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Inflation tax and the burden of public debt

It was only a month ago that a low CPI inflation of 4.06 per cent for the Indian economy indicated some relief for households amidst the pandemic.

Published: 18th March 2021 08:08 AM  |   Last Updated: 18th March 2021 08:08 AM   |  A+A-

Cash; Capital; investment

(Representational Image)

It was only a month ago that a low CPI inflation of 4.06 per cent for the Indian economy indicated some relief for households amidst the pandemic. This inflation figure means that in comparison to January last year, prices have gone up by 4 per cent for the basket of goods that a consumer typically purchases. This seems a reasonable number to expect and is not a bad scenario for the consumers. Who needs prices to rise after all? 

The answer is simple. The government does, especially a government with an increasing level of public debt and a large fiscal deficit. This could explain the need to hike prices of petrol, diesel, and LPG in the midst of a pandemic. Let me explain how a large fiscal deficit gives incentives for the government to increase taxes on essential commodities. 

This is a concept called inflation tax. With the inflation tax, the government could increase prices either by increasing taxes on essential commodities or asking RBI to print more money. The result of increasing such taxes is that they get passed on to consumers as general increase in prices. The most obvious contender for such a general increase in taxes is universal inputs used by most consumers in a country. 

A key universal input in the production process includes fuel. An increase in their prices would largely increase transportation cost and directly affect our day-to-day expenses. There is more. Fuel acts as a universal input for production too. Farm products are moved from villages to urban centres and this transportation relies on diesel. A hike in fuel price affects agricultural sector as farmers/distributors have lesser profit, so they pass it on to consumers. 

Let us take a simple example. Think of Rs 100 which is in your wallet. When inflation is less, you could potentially buy 2kg rice with that amount. But when the government increases taxes on fuel or on basic food items, the same Rs 100 rupee fetches you 1kg rice at higher prices. Now imagine this happening across the board for all the commodities. This is a general inflation. So, why does the government tax food and fuel to increase inflation? The government does this to erode the real value of government debt. 

Continuing our example of rice purchase, let us suppose that we borrow `100 from our neighbour to buy rice before the inflation episode took place. We could purchase 2kg of rice. In the interim, the government increased the fuel price because of which the general level of prices increased. When we repay our neighbour, he could not buy 2 kg rice for the same amount of money. What happened in the interim is that prices of all goods increased. This benefited you the borrower and worked against your neighbour, the lender.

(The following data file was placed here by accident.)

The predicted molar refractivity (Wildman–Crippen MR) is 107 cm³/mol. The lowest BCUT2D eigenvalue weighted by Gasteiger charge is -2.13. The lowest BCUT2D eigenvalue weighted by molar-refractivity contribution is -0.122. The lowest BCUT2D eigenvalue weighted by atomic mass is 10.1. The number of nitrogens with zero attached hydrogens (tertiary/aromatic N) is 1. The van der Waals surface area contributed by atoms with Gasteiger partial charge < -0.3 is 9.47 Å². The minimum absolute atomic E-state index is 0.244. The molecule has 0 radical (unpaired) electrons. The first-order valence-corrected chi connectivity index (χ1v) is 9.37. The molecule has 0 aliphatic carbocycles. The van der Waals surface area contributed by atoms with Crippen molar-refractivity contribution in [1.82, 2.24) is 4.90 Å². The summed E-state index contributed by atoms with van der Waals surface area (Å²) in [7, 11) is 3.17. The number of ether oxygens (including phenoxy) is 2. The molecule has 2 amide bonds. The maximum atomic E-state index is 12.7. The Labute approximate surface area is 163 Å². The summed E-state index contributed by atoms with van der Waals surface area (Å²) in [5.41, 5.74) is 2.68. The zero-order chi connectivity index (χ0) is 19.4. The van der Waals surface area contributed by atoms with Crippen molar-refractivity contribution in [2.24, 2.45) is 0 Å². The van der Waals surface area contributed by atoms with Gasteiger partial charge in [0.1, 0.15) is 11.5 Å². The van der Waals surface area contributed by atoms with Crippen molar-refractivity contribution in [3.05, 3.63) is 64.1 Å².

Now, if we apply this concept to the entire economy, the increase in fuel prices is indicative of a strategy by the government whereby it is pressured by a need to pay out its debt. In other words, now the government is the borrower who gains from inflation in the economy.  This could partly explain the constant increase in fuel prices despite the reduction in crude oil prices. Moreover, this strategy is also adopted by States who have the power to levy VAT on fuel. 

Even though inflation tax is an indirect strategy for sustaining fiscal deficit, it is adopted by policy makers all over the world. The more direct way to pay for the borrowings is to earn money. However, given the projections, the likelihood of increase in GDP, so that the government could generate enough revenue, remains bleak. In such circumstances a more indirect approach is mandated and that is what we are witnessing. 

The existing claim by the government is that they provide sizable fuel subsidies and hence, greater taxes on fuel to pay out for the subsidies. How big is ‘sizable’ is certainly an opinion, but if we compare the total revenue the Centre generates from fuel taxes, then it is around `3 lakh crore  while the subsidy on these is only around Rs 40,000 crore. 

Thus, the subsidies are paltry in comparison with the tax revenues. Moreover, of the Rs 40,000 crore subsidy on fuel around Rs 35,000 crore is expected to subsidise LPG for poorer households. So, a part of the subsidy is necessary and needs further increase to counteract the possible increase in fuel prices.

Signs of poor management
The continuous increase in fuel prices over the last few years points to systematic mismanagement of public debt. This is how our taxes are paying for the government’s extravagance. This is the sort of economics which masks administrative inefficiency 

(Writer Nikhil Damodaran is an Assistant Professor at Jindal School of Government and Public Policy)



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  • vijay mehta

    explain the government that the cpi and wpi nos published every month does not reflect ground reality. Any policy based on such unrealistic figures will misfire and would create skewed results.
    13 days ago reply
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